Innovations often come from unexpected places and circumstances. In 2008-2009 the Defense Advanced Research Projects Agency (DARPA) issued a challenge to roboticists. DARPA wanted roboticists to create a robot that could motivate itself to a door, get under the door and motivate itself away. This challenge led to a new field called soft robotics from a chemistry lab, not robotics or engineering, at Harvard Univ. with a pipeline that led to solutions for labor shortages in the food manufacturing industry.

Idea to industry

The traditional roboticists tried to build a transformer-type robot. It would motivate itself to the door, then by way of linkages break itself down low enough to get under the door. None of these approaches succeeded.

“But the chemistry department at Harvard Univ. also got an award,” says Carl Vause, CEO of Soft Robotics, Bedford, Massachusetts. “They were not roboticists, they were chemists. So, they had polymer science, they had fluidic knowledge and they said, ‘Look an octopus can do this. It could walk up to a door and skinny itself under, so let’s build a robotic octopus.’”

The new field of soft robotics created in the Harvard Univ. chemistry lab, and led by George Whitesides, Ph.D., specialized in building robotic structures out of soft, non-rigid materials. The chemists from Harvard used fluid actuation, pneumatics and hydraulics on off-the-shelf polymers to build the only robot that succeeded in moving up to the door, crawling under it and moving away.

The team of Harvard chemists continued to work on the technology and Whitesides, through experience creating biotech and pharmaceutical companies, began to network with his contacts in the “hard products” industry. A friend of a friend reached out to Vause, whose experience with product development includes working with 3M and a medical device company, to suggest a meeting with Whitesides to discuss the new technology. After Vause and Whitesides met, Vause was intrigued by the way the robot interacted with its environment and the effect that interaction might have on solving a problem the robotics community had always dealt with: developing a robot to pick up fragile items that vary in weight and size.

“This has been a huge problem because traditionally robots have been very task oriented and if you want them to do something different or there’s a slight variation in the object, there’s a lot of programming, a lot of downtime, sometimes some redesign that has to take place,” Vause says. “When you look at what we call low structure and unstructured [variables within the environment changing in real time such as size and shape of objects to be picked up] environments, robots haven’t been able to work in that environment because they do task A, do task A, do task A.”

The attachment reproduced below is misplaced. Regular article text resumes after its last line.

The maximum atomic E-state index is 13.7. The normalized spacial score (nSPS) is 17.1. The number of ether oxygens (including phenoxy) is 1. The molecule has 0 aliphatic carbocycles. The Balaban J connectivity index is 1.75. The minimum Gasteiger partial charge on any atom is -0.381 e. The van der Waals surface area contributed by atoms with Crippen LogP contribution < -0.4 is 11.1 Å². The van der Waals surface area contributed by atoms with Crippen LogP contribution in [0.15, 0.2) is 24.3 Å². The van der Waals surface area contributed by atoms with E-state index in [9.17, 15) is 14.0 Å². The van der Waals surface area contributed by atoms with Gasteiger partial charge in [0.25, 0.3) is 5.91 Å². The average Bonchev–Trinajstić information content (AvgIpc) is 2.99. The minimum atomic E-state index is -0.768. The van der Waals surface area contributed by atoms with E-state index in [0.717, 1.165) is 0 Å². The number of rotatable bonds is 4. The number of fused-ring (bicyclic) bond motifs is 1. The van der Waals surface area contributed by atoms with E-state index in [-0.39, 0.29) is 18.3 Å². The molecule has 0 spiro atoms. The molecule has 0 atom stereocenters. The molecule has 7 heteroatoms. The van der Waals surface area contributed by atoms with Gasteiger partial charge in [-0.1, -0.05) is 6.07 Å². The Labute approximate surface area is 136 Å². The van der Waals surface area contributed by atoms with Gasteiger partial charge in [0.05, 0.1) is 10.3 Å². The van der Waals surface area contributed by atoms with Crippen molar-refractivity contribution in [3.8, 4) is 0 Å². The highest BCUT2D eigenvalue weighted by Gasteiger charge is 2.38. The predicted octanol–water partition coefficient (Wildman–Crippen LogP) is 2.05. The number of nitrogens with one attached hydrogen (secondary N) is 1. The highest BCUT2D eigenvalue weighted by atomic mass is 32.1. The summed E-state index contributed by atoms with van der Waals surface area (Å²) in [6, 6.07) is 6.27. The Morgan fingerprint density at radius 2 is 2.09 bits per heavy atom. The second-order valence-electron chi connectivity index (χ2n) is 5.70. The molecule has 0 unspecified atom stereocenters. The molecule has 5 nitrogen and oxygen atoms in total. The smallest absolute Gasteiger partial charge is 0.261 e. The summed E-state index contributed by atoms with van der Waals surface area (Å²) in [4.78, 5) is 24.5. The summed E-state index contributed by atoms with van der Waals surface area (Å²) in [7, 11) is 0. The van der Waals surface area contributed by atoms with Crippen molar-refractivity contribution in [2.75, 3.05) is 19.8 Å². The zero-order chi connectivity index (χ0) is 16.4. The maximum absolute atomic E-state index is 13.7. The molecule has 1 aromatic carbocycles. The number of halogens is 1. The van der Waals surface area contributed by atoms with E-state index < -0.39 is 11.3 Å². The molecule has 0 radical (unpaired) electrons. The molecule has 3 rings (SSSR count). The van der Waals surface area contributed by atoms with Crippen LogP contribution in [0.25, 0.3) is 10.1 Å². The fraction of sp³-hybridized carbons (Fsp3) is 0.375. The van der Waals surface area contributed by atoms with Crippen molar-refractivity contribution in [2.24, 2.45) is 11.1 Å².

“We can handle pork chops, we can handle fish, we can handle drumsticks, bone-in breast, wings, those traditionally really difficult items to pick and package.” — Carl Vause, CEO of Soft Robotics

Vause saw the potential the technology had to enable robots to adapt to and work in lower and unstructured environments. Vause and his team licensed the technology from Harvard, established the company, Soft Robotics, in the summer of 2013, and worked to get the technology to market. Once there, the company began getting calls from food companies looking for solutions to labor shortages, particularly in packaging.

“They [food companies] said, we’re either in a refrigerated or freezer environment, we have objects, whether they’re tomatoes, or cuts of beef or chicken drumsticks, they’re easily damaged, they’re all different sizes and weights, and we need to make sure that we can get this product packaged. We’ve tried robots, but robots just couldn’t handle our product,” Vause says.

A big part of Soft Robotics’ potential in the industry lies in its compliance with the code of federal regulations (CFR) of the US Govt. for Food Contact Packaging, its certification with the Japanese FDA and its certification for direct food contact in the European Union (EU). The certifications allow possible increases in sanitation because human hands have touched the food one less time.

The Good Manufacturing Practice (GMP) certification for the EU requires a full and auditable supply chain for the materials used in the Soft Robotics technology. How the materials were manufactured and the steps of manufacture from beginning through to the customer ensure no contaminants or adulterants have been introduced.

“That’s a pretty complex process,” Vause says. “That’s the same regulation that covers the manufacture of medical devices.”

Soft Robotics started in the food industry with its first applications in the bakery segment in April of 2016. The technology handles finished and frozen baked product and raw dough. Then in 2017 it began to work with a company on packaging raw chicken drumsticks.